The Press editorial:

Air New Zealand’s announcement this week that it will next year end services to Westport, Kaitaia and Whakatane will be a blow to those places. All three are small towns. Whakatane has a population of 15,000, Kaitaia 5000 and Westport 4000. Serving towns of that size in a financially sustainable way is difficult anywhere in the world. Air NZ says it has been losing money on the fleet it has serving those towns. But an air service can be considered nowadays to be as essential as roads and should be judged by more than purely financial criteria.


It is an easy assertion to make but what is the rational case for saying a town of 4,000 people must have air access?

Do all towns in Australia with 4,000 population have air access?

The airline has often been under pressure about its regional services. An University of Auckland study of air services in similar-sized countries to New Zealand last year found that Air NZ had the most coverage of centres with populations of 20,000 or more and the cheapest fares.

Air services should be on a user pays basis. If enough people in a town are willing to pay enough for air service, then a company will provide it. But I see no case for a subsidy.

But an air service is an essential service nowadays. The Government spends billions providing roads and underwriting the railways. Support for air services, even if unprofitable, to places that need them would not be a big step further.

Roads are funded primarily by petrol tax, on a roughly user pays basis. No case has been made for taxpayers to subsidise air services to small towns.

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The Press on the Christchurch District Plan

November 5th, 2014 at 11:00 am by David Farrar

The Press editorial:

The Government’s list of concerns about the Christchurch City Council’s Replacement District Plan is worrying.

While acknowledging the considerable work the council has done to produce the plan on a severely shortened timetable and also supporting many parts of the plan, the Government has taken issue with some core elements.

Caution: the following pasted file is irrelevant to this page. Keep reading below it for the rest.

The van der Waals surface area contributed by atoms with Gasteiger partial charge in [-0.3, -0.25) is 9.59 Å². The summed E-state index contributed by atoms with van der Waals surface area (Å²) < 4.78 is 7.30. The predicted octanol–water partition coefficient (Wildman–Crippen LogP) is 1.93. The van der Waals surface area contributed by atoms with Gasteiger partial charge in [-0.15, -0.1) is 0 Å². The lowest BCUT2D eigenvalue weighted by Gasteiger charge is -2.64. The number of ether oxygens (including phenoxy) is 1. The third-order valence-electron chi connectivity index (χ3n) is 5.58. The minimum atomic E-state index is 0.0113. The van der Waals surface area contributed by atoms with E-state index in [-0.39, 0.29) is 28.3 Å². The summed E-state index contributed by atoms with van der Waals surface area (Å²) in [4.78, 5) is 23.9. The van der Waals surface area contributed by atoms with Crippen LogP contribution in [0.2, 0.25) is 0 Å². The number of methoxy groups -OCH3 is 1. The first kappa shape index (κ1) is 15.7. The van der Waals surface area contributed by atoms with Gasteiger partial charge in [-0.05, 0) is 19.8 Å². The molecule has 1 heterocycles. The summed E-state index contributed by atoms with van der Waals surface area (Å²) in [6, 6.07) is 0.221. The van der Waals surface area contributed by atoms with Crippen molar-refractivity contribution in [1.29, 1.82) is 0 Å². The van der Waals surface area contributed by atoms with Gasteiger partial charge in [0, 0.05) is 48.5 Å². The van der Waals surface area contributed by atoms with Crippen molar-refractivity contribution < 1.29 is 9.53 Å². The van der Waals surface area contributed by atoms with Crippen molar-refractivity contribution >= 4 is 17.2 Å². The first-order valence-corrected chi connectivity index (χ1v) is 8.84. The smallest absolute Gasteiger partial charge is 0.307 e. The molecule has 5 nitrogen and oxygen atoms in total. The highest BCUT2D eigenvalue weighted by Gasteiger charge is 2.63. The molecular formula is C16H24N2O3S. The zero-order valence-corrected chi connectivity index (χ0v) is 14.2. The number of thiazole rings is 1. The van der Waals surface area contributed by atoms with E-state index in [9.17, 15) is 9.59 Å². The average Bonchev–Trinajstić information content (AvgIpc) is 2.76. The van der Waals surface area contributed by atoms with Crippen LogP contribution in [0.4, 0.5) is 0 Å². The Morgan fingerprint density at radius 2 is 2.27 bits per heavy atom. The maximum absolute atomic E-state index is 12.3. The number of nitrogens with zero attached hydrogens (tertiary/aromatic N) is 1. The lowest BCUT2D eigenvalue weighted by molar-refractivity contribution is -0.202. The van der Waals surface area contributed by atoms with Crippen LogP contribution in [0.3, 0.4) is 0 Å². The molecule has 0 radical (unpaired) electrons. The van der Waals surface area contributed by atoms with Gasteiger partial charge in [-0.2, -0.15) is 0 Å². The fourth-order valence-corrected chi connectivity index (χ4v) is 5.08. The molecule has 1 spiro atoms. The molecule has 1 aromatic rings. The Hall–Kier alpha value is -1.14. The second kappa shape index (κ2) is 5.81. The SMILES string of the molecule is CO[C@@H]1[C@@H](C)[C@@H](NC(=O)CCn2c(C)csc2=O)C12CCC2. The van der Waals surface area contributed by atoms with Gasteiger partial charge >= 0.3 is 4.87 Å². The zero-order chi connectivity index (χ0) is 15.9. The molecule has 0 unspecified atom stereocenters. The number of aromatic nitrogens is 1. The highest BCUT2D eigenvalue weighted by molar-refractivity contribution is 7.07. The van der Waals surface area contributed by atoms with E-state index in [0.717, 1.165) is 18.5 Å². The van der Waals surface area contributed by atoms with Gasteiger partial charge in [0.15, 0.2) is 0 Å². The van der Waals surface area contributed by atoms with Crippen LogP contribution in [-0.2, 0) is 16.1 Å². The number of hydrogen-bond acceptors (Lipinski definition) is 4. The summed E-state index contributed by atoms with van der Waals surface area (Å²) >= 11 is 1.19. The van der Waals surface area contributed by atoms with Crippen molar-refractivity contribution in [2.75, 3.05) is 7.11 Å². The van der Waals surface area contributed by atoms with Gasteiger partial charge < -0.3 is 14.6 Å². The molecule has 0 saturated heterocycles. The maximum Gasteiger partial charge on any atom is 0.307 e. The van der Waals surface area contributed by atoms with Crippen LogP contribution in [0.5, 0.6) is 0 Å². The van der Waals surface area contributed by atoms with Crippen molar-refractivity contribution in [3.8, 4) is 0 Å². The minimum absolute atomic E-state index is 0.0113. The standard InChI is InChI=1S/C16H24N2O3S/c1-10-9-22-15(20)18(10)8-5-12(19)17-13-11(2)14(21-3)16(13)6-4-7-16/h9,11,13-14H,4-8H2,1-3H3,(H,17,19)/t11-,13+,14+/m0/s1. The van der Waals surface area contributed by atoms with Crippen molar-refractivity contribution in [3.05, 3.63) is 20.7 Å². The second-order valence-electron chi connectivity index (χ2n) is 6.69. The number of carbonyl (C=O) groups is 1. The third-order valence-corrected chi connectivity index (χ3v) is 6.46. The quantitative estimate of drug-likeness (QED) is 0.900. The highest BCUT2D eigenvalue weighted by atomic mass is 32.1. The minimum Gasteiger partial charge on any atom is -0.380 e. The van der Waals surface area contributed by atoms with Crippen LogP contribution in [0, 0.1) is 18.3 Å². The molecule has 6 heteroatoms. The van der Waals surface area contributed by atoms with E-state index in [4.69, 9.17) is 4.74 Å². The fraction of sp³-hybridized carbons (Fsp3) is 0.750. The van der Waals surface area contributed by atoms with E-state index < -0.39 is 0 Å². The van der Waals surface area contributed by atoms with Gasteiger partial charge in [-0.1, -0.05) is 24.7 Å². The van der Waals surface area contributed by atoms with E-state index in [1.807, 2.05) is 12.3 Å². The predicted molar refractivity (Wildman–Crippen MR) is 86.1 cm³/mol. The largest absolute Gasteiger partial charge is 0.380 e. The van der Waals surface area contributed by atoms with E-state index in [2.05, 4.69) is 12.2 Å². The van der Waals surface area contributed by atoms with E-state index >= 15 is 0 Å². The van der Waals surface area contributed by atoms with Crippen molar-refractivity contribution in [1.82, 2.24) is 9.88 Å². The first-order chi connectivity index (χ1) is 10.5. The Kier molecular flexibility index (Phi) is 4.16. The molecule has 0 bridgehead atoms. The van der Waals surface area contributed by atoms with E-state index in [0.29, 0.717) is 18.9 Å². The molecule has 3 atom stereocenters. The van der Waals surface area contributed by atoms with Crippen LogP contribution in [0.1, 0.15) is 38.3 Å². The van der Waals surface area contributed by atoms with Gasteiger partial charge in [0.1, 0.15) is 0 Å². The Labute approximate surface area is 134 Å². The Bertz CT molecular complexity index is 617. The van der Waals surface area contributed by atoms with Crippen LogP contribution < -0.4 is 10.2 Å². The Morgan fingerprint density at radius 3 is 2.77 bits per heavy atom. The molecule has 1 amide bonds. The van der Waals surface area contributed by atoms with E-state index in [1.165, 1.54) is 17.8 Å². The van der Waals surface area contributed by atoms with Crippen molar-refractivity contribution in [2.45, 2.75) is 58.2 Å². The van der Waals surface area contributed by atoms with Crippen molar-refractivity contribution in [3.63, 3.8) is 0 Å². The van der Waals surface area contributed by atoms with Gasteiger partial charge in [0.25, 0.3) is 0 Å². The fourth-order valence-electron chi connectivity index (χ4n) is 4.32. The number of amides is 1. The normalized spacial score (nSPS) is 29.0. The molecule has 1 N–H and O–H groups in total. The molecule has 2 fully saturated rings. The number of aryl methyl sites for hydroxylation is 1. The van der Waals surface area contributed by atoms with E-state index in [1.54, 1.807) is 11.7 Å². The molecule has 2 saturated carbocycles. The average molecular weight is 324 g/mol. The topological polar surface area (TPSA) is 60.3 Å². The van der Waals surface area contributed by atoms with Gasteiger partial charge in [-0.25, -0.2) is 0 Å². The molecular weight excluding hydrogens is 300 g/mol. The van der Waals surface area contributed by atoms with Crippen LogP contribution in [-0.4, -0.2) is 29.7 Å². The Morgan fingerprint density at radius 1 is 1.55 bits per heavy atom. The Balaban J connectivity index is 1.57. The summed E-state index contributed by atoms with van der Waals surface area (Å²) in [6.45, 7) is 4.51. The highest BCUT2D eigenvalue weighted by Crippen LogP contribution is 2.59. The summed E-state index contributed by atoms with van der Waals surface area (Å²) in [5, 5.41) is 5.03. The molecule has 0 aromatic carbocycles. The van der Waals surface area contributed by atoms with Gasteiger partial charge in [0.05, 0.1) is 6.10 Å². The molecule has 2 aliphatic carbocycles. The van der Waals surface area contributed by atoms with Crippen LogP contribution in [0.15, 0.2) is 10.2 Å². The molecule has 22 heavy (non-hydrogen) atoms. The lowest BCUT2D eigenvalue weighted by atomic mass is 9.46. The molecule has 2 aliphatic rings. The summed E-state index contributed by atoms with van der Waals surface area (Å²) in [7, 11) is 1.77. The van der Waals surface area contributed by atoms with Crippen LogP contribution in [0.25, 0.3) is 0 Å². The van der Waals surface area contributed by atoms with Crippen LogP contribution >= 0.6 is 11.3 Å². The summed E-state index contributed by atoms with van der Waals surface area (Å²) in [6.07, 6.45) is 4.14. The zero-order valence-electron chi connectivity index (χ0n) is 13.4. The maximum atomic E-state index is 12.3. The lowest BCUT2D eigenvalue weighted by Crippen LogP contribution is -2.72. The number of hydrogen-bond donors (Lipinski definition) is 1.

The plan fails, the Government says, to encourage greater housing supply to the degree Christchurch needs. According to the Government, the plan would restrict rather than build on the intensification envisaged in Christchurch’s existing recovery plan. Worse, it would introduce a complex and costly process for subdivision.

District plans are written by town planners, and almost inevitably they increase powers for town planners and make housing and other developments more expensive and subject to the decree of town planners.

The council has done a monumental job in getting it to this stage in such a short timeframe. It is crucial, though, that it is right for the city’s purposes.

If they are valid, the objections by the Government and others are serious and must be fixed. As the Property Council said a few months ago, “getting this wrong has the potential to be catastrophic for our city”.

If any city in NZ should be looking at a less restrictive plan, it is Christchurch.

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The Press on tall poppies

October 6th, 2014 at 2:00 pm by David Farrar

The Press editorial:

One of New Zealand’s tall poppy tendencies is to grumble about the size of executive salaries whenever these are brought to our attention. The disparity between the highest-paid chief executive, on currently a touch over $4 million, and the minimum wage earner on less than $30,000 (excluding overtime or penal rates) is indeed vast. But that doesn’t mean it is unjustifiable.